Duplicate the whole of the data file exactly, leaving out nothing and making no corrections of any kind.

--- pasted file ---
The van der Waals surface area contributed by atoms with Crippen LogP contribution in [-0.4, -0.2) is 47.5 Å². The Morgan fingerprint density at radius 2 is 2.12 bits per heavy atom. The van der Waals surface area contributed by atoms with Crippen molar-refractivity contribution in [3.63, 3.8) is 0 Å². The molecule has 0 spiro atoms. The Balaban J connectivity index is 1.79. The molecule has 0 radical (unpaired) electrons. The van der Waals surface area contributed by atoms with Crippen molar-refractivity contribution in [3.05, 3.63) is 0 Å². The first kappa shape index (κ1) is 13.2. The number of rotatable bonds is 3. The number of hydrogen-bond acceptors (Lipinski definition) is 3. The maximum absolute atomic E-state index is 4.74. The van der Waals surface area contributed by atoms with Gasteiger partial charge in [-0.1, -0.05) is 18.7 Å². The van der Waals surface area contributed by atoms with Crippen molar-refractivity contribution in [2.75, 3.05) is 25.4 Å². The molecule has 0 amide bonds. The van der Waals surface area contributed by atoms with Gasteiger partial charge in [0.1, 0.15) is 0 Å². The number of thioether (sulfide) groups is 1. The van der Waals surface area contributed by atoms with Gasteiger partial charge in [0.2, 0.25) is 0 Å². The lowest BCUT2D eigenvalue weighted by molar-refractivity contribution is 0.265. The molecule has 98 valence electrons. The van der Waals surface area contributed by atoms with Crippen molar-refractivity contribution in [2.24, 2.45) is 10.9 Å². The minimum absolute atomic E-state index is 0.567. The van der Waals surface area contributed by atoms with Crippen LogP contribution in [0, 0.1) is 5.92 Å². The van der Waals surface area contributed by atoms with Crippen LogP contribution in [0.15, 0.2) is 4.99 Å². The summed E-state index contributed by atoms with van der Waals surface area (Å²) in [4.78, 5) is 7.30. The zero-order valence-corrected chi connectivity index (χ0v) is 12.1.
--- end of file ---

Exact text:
The van der Waals surface area contributed by atoms with Crippen LogP contribution in [-0.4, -0.2) is 47.5 Å². The Morgan fingerprint density at radius 2 is 2.12 bits per heavy atom. The van der Waals surface area contributed by atoms with Crippen molar-refractivity contribution in [3.63, 3.8) is 0 Å². The molecule has 0 spiro atoms. The Balaban J connectivity index is 1.79. The molecule has 0 radical (unpaired) electrons. The van der Waals surface area contributed by atoms with Crippen molar-refractivity contribution in [3.05, 3.63) is 0 Å². The first kappa shape index (κ1) is 13.2. The number of rotatable bonds is 3. The number of hydrogen-bond acceptors (Lipinski definition) is 3. The maximum absolute atomic E-state index is 4.74. The van der Waals surface area contributed by atoms with Gasteiger partial charge in [-0.1, -0.05) is 18.7 Å². The van der Waals surface area contributed by atoms with Crippen molar-refractivity contribution in [2.75, 3.05) is 25.4 Å². The molecule has 0 amide bonds. The van der Waals surface area contributed by atoms with Gasteiger partial charge in [0.1, 0.15) is 0 Å². The number of thioether (sulfide) groups is 1. The van der Waals surface area contributed by atoms with Gasteiger partial charge in [0.2, 0.25) is 0 Å². The lowest BCUT2D eigenvalue weighted by molar-refractivity contribution is 0.265. The molecule has 98 valence electrons. The van der Waals surface area contributed by atoms with Crippen molar-refractivity contribution in [2.24, 2.45) is 10.9 Å². The minimum absolute atomic E-state index is 0.567. The van der Waals surface area contributed by atoms with Crippen LogP contribution in [0, 0.1) is 5.92 Å². The van der Waals surface area contributed by atoms with Crippen LogP contribution in [0.15, 0.2) is 4.99 Å². The summed E-state index contributed by atoms with van der Waals surface area (Å²) in [4.78, 5) is 7.30. The zero-order valence-corrected chi connectivity index (χ0v) is 12.1.